Being a judge is exacting work but I have to admit I kind of relish the challenge. I must do an okay job at it as I keep on getting asked to judge various art events/exhibitions. Either that or else people just can't find anyone else willing to take the heat, er, take on the task! :-D The latest judge gig was last month, when I was asked to judge the end of year art exhibition at PennWood High School. Talk about hard work for the person with the clipboard...so much talent and so few prizes available to give! What's a judge to do? Double the honorable mention list of course! ;-)
I've been in innumerable art exhibitions and other situations where my work has been judged and so I understand how it feels. Sometimes it can really burn, sometimes it's an unexpected delight. I have a lot of compassion for the situation. People's dreams and joys are so trustingly put up for all to see. I hope people realize that the judgment is just one person's opinion on one day, and not a decree from on high guiding the course of the artist's future career for all time!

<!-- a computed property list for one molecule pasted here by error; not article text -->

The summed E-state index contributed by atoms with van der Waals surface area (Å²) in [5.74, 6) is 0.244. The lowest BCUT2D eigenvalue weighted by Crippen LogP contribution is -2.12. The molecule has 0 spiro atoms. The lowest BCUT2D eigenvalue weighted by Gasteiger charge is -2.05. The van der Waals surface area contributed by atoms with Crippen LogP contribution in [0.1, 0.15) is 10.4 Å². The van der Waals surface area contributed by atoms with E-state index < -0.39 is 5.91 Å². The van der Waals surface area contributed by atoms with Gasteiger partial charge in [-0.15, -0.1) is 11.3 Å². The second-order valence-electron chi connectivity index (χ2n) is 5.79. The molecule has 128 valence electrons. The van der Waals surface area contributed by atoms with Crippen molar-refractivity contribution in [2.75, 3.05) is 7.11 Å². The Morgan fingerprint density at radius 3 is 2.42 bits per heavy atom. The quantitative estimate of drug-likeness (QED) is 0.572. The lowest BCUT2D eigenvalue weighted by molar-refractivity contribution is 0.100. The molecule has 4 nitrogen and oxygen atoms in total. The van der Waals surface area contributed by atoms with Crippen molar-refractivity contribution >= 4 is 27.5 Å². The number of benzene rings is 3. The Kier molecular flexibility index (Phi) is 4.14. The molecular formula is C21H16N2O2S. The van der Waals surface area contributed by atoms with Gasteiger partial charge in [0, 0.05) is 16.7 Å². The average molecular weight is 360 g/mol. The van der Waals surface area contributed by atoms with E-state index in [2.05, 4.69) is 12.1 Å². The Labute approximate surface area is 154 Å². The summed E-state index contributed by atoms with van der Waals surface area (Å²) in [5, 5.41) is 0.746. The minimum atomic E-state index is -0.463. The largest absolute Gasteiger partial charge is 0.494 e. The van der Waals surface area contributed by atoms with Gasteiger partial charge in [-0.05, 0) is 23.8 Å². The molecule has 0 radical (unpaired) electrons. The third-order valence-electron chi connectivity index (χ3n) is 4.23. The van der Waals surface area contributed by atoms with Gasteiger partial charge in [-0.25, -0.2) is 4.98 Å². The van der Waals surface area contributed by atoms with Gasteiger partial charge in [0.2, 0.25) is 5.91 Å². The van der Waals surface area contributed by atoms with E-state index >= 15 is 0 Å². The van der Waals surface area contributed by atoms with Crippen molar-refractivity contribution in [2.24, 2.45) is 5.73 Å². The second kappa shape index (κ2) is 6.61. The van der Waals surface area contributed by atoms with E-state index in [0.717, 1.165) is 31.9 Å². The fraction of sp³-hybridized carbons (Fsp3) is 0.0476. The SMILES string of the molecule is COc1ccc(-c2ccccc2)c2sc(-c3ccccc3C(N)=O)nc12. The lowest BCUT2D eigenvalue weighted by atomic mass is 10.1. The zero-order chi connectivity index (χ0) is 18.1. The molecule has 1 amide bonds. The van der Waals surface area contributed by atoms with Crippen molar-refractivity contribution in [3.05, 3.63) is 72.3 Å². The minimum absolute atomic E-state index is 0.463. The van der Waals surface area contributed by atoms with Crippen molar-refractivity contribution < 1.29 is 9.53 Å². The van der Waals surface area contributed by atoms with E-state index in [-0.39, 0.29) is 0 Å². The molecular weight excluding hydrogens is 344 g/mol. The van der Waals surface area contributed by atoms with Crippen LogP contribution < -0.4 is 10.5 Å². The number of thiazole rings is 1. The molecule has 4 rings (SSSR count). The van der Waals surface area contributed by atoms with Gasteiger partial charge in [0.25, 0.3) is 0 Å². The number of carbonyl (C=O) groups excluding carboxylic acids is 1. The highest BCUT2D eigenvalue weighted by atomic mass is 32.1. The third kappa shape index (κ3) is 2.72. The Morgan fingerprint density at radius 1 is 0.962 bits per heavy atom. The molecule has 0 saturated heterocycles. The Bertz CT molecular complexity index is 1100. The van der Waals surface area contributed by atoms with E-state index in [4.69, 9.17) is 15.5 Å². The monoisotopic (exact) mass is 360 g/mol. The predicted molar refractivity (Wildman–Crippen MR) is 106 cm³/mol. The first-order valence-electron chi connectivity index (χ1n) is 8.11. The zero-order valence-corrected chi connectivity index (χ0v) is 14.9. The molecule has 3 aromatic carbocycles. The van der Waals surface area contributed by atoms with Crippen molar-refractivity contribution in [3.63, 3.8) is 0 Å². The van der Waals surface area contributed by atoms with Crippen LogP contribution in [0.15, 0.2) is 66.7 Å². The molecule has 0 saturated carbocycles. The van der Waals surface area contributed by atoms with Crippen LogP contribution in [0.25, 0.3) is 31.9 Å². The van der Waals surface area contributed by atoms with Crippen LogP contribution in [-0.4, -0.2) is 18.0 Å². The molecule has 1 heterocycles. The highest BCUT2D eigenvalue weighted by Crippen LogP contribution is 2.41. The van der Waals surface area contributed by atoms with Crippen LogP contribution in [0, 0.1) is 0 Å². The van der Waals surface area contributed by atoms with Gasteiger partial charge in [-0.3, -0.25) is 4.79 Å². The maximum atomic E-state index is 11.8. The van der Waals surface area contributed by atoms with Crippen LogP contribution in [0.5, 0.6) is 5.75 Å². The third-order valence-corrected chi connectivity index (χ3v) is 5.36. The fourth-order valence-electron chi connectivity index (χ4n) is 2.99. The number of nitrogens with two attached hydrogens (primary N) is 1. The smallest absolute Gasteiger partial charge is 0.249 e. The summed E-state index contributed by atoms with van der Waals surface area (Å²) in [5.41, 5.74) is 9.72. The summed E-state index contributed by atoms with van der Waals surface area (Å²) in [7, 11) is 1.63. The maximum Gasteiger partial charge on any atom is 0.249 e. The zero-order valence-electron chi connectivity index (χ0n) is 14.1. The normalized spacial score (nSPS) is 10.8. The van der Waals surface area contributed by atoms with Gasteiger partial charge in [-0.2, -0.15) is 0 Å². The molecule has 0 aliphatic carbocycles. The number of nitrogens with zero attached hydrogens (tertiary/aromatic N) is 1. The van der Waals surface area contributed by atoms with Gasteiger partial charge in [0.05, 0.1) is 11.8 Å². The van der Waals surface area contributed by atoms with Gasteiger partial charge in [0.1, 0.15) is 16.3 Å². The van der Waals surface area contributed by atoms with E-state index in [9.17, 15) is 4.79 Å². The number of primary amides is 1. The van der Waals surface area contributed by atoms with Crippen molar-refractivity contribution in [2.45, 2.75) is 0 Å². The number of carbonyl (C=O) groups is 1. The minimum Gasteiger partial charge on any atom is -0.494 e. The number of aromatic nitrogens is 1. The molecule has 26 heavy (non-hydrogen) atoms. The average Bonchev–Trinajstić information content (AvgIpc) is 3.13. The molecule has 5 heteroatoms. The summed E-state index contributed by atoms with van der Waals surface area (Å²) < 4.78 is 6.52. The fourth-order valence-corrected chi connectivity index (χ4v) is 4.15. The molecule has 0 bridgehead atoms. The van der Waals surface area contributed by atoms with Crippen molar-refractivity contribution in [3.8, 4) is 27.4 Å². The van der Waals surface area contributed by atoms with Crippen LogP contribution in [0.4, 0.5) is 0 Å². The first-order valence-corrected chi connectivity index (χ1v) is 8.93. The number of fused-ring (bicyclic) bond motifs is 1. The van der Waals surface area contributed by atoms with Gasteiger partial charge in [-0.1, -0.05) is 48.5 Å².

|Judging at Penn Wood High School May 2014 photo: Alyce Grunt|
Despite any judge's best efforts there is a certain amount of random chance involved: from whose work is next to yours, how it is lit, what order your work is seen in, time of day and the judge's personal tastes (no matter how hard she or he strives for open mindedness!) I always go through a show of work multiple times and in different directions, jotting down notes before I even begin to think about making a selection. But a different judge on a different day might pick an all different roster of winners!
This pdf on what it takes to be a good judge from a Scottish Legal group is pretty excellent, just substituting art expertise for legal expertise: